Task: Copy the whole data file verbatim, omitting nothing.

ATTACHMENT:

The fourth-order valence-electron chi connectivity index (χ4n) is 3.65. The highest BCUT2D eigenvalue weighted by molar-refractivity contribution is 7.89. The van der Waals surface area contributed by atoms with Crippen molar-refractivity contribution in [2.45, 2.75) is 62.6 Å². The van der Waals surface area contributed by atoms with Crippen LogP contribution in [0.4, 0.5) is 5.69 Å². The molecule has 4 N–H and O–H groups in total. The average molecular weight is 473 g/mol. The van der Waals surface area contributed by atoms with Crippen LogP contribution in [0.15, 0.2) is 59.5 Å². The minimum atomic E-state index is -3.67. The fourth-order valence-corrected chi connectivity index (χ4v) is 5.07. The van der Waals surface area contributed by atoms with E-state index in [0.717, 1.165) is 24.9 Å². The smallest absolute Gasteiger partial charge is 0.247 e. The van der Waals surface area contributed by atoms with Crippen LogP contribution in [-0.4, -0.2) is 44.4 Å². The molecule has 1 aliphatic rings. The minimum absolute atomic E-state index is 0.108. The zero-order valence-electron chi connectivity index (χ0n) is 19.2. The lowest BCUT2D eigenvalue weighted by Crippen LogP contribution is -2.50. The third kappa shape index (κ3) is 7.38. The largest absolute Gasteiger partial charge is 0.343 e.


The fourth-order valence-electron chi connectivity index (χ4n) is 3.65. The highest BCUT2D eigenvalue weighted by molar-refractivity contribution is 7.89. The van der Waals surface area contributed by atoms with Crippen molar-refractivity contribution in [2.45, 2.75) is 62.6 Å². The van der Waals surface area contributed by atoms with Crippen LogP contribution in [0.4, 0.5) is 5.69 Å². The molecule has 4 N–H and O–H groups in total. The average molecular weight is 473 g/mol. The van der Waals surface area contributed by atoms with Crippen LogP contribution in [0.15, 0.2) is 59.5 Å². The minimum atomic E-state index is -3.67. The fourth-order valence-corrected chi connectivity index (χ4v) is 5.07. The van der Waals surface area contributed by atoms with E-state index in [0.717, 1.165) is 24.9 Å². The smallest absolute Gasteiger partial charge is 0.247 e. The van der Waals surface area contributed by atoms with Crippen LogP contribution in [-0.4, -0.2) is 44.4 Å². The molecule has 1 aliphatic rings. The minimum absolute atomic E-state index is 0.108. The zero-order valence-electron chi connectivity index (χ0n) is 19.2. The lowest BCUT2D eigenvalue weighted by Crippen LogP contribution is -2.50. The third kappa shape index (κ3) is 7.38. The largest absolute Gasteiger partial charge is 0.343 e.